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                                              Daytum is extremely in depth and there are a ton of settings for users to tweak. There is a free version that is pretty standard, but if you want more features and unlimited items and categories you’ll need Daytum Plus which is $4 a month.

                                              Excel or Numbers

                                                If you are the spreadsheet number cruncher type and the thought of using someone else’s idea of how you should track your habits turns you off, then creating your own Excel/Numbers/Google spreadsheet is the way to go. Not only do you have pretty much limitless ways to view, enter, and manipulate your goal and habit data, but you have complete control over your stuff and can make it private.

                                                What’s nice about spreadsheets is you can create reports and can customize your views in any way you see fit. Also, by using Dropbox, you can keep your tracker sheets anywhere you have a connection.

                                                Evernote

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                                                  I must admit, I am an Evernote junky, mostly because this tool is so ubiquitous. There are several ways you can implement habit/goal tracking with Evernote. You won’t be able to get nifty reports and graphs and such, but you will be able to access your goal tracking anywhere your are, be it iPhone, Android, Mac, PC, or web. With Evernote you pretty much have no excuse for not entering your daily habit and goal information as it is available anywhere.

                                                  Evernote is free with a premium version available.

                                                  Access or Bento

                                                    If you like the idea of creating your own tracker via Excel or Numbers, you may be compelled to get even more creative with database tools like Access for Windows or Bento for Mac. These tools allow you to set up relational databases and even give you the option of setting up custom interfaces to interact with your data. Access is pretty powerful for personal database applications, and using it with other MS products, you can come up with some pretty awesome, in depth analysis and tracking of your habits and goals.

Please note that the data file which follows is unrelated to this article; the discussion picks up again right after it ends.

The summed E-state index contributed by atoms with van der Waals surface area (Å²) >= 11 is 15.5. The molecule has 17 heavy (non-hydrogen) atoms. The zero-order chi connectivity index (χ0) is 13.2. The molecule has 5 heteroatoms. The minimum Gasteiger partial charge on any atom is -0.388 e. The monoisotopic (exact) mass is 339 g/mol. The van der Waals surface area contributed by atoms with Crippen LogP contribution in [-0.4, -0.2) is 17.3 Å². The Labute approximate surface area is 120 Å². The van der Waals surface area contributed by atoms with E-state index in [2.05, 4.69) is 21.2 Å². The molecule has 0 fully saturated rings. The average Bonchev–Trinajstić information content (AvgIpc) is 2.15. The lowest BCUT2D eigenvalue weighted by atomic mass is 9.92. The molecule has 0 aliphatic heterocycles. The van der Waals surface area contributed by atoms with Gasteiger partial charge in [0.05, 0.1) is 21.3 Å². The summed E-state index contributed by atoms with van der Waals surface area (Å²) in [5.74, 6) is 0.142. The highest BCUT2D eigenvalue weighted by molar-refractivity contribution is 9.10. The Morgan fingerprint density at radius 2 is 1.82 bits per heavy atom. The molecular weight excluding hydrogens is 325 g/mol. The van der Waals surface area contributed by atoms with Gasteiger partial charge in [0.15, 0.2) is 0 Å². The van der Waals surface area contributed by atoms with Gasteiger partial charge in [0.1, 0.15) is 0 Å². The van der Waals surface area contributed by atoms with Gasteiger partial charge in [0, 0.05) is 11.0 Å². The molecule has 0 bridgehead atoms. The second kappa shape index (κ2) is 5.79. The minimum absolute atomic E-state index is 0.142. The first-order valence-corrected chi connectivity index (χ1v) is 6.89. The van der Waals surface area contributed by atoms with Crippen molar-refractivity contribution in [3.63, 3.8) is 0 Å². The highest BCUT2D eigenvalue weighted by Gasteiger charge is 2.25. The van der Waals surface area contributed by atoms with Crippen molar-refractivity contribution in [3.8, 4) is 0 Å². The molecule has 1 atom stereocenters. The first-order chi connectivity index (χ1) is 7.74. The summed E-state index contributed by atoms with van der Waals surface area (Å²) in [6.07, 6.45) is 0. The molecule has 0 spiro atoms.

Bento is extremely powerful and user friendly. Also with Bento you can get the iPhone and iPad app to keep your data anywhere you go.

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                                                    You can check out Access and the Office Suite here and Bento here.

                                                    Analog Bonus: Pen and Paper

                                                    All these digital tools are pretty nifty and have all sorts of bells and whistles, but there are some people out there that still swear by a notebook and pen. Just like using spreadsheets or personal databases, pen and paper gives you ultimate freedom and control when it comes to your set up. It also doesn’t lock you into anyone else’s idea of just how you should track your habits.

                                                    Conclusion

                                                    I can’t necessarily recommend which tool is the best for tracking your personal habits and goals, as all of them have their quirks. What I can do however (yes, it’s a bit of a cop-out) is tell you that the tool to use is whatever works best for you. I personally keep track of my daily habits and personal goals with a combo Evernote for input and then a Google spreadsheet for long-term tracking.

                                                    What this all comes down to is not how or what tool you use, but finding what you are comfortable with and then getting busy with creating lasting habits and accomplishing short- and long-term goals.